Dried flower buds as Spices

Cloves are the dried flower buds of the myrtle tree
  • A bud is a structure on a plant, often round, that encloses an undeveloped flower or leaf.
  • All buds can be harvested and dried; some are used as spices.
  • The best-known of the dried flower buds is cloves (Syzygium aromaticum, syn. Eugenia aromaticum or Eugenia caryophyllata) which is the aromatic dried flower buds of a tree in the family Myrtaceae
    • Cloves are native to Indonesia and used as a spice in cuisines all over the world. The English name derives from Latin clavus 'nail' (also the origin of French clou 'nail') as the buds vaguely resemble small irregular nails in shape. 
    • Cloves are now harvested primarily in Indonesia, Madagascar, Zanzibar, Pakistan, and Sri Lanka; they are also grown in India under the name Lavang. 
    • In Vietnam, it is called đinh hương. 
    • In Indonesia it is called cengkeh or cengkih.
    • The clove tree is an evergreen which grows to a height ranging from 8–12 m, having large square leaves and sanguine flowers in numerous groups of terminal clusters.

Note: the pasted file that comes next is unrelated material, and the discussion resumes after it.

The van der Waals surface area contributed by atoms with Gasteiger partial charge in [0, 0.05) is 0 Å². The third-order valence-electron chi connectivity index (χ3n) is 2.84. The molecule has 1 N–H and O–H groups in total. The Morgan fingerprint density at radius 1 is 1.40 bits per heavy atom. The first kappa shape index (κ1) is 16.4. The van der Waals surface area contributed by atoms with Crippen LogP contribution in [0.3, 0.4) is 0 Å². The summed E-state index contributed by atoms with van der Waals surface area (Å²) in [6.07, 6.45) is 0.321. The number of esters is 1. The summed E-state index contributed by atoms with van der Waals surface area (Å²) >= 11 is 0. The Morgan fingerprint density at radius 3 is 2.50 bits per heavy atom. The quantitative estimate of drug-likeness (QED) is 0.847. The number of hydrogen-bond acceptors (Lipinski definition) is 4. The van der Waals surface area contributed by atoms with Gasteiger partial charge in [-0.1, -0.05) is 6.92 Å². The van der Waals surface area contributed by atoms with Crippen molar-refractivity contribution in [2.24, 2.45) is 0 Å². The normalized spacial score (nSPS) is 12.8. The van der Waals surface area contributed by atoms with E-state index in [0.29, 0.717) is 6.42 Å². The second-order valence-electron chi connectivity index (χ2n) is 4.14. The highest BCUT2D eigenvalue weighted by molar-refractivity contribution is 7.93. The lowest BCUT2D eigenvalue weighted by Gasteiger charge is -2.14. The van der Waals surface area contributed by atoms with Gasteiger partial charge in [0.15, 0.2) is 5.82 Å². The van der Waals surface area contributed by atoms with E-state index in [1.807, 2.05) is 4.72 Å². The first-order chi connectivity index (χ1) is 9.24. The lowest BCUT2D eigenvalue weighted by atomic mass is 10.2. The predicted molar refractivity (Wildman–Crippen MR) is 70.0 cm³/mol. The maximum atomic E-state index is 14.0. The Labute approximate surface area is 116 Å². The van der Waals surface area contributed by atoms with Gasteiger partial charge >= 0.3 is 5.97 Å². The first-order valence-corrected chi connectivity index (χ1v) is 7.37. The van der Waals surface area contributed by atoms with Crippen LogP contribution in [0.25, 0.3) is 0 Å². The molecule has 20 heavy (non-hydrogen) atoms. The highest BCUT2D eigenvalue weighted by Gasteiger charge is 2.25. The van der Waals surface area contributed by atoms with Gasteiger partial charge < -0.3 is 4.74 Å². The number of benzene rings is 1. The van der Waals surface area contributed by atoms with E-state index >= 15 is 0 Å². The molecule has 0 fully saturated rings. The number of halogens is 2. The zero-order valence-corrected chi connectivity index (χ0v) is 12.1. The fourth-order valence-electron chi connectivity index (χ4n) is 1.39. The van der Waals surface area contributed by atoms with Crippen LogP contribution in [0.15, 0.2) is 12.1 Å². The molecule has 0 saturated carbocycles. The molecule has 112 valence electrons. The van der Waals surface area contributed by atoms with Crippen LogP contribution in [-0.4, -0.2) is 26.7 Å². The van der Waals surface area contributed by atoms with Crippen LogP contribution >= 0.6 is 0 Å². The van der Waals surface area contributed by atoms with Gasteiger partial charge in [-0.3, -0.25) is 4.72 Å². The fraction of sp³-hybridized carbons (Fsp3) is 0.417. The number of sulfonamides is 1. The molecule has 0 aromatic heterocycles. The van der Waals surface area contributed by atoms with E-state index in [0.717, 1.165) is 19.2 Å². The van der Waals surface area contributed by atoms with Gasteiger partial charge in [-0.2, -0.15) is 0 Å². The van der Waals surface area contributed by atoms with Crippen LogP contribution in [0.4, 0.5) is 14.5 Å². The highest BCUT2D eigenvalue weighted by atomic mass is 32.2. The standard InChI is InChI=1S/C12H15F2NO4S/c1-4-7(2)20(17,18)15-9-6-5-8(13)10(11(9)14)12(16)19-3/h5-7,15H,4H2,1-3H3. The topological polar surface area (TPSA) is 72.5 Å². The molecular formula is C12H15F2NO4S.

• The flower buds are at first of a pale color and gradually become green, after which they develop into a bright red, when they are ready for collecting. 
    • Cloves are harvested when 1.5–2 cm long, and consist of a long calyx, terminating in four spreading sepals, and four unopened petals which form a small ball in the center.
    • Cloves can be used in cooking either whole or in a ground form, but as they are extremely strong, they are used sparingly.
    • Cloves have historically been used in Indian cuisine (both North Indian and South Indian). 
    • In North Indian cuisine, it is used in almost all rich or spicy dishes as an ingredient of a mix named garam masala, along with other spices, although it is not an everyday ingredient for home cuisine, nor is it used in summer very often.
© Copyright 2010 Malcolm Dalebö